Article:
The Creative Elderly

by Penny on November 10, 2012

The baby boomers are now retiring and are healthy, adventurous, creative and energetic seniors.   Many will live 30+ years after they retire.  Many will live quality lives till well over 100 years old. Most will retain their enthusiasm and be very active throughout their lives and will demand social, economic and environmental well-being. Most will want to live in their own homes and they will remain their intelligence and demand activities.

This new generation of senior citizens will want, in fact demand, age appropriate activities that have no relation to sickness, nursing or health care. Seniors will want music, art, literature and performance during the day. They will want fast broadband and good café environments.

The sickness model characterised by “Good morning dear, and how are we today?”  must be replaced by a well-being model “Good Morning Mrs Brown, what are you doing today?”  The well-being model for seniors has choice, creative engagement and social connectedness with others in society.

The Grey Power generation is embarking on a silent revolution and creative people and arts administrators should become a part of this social movement, which like all social movements will be lead by the energetic seniors themselves.   Some of today’s 65 year olds were 60’s hippies and community activist.  There is no reason they can’t be active in politics and the arts again.

No longer will the seniors sector be called “aged care”. It will be called retirement, but that word will mean action, and it will mean music, drama and films.

Currently the sickness model dominates the residential accommodation and programmes for many of our over 70 year-olds. Many programmes are imposed on the elderly. This is no longer satisfactory, and will become less acceptable as our baby boomers become older.

No longer is it acceptable to place the elderly in a room with a TV set “on full” or “keep them busy”, with “diversional” therapies in their residential homes. Programmes should not be run by nurses and health professionals they should be run by the elderly themselves and recreation specialists and artists.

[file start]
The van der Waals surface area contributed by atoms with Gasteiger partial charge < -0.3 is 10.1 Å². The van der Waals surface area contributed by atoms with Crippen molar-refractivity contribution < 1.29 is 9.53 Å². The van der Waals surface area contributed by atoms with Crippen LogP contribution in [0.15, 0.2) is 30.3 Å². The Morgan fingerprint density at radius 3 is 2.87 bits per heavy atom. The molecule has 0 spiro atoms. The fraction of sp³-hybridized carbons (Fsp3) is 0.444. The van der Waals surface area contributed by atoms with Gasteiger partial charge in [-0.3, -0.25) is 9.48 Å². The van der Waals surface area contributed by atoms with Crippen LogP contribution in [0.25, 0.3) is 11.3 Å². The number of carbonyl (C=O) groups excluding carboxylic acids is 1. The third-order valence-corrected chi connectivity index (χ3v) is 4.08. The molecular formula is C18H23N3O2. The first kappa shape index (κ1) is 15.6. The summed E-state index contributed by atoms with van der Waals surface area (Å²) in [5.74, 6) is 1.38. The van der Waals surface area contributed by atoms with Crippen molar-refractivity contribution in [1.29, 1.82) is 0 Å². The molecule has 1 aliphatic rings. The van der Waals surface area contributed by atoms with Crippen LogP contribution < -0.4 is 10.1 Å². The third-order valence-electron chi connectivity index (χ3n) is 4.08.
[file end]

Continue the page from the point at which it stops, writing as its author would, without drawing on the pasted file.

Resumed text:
This elder social movement is similar to the movements of the 1980s and 90’s associated with people with disabilities. That movement saw the closure of institutions and residents moved back into the community and taking control of their support organisations. That movement generated in New Zealand the creative spaces.  These creative spaces provided positive employment of time and meaningful relationships for those who had previously been institutionalised.  They encouraged creativity and creative choices.

At last there is a social movement being run by the seniors themselves and they are demanding the same choices – no more institutions, real community connectivity. This is social connectedness through creative activities not “care”.

Older people are writing novels and histories, making pottery and glass works, creating films and videos, performing in theatre and film, in orchestras and choirs.  They are engaging in the men’s sheds and connecting more on the internet and digital platforms.  Many are returning to universities and attending community learning courses and craft clubs.

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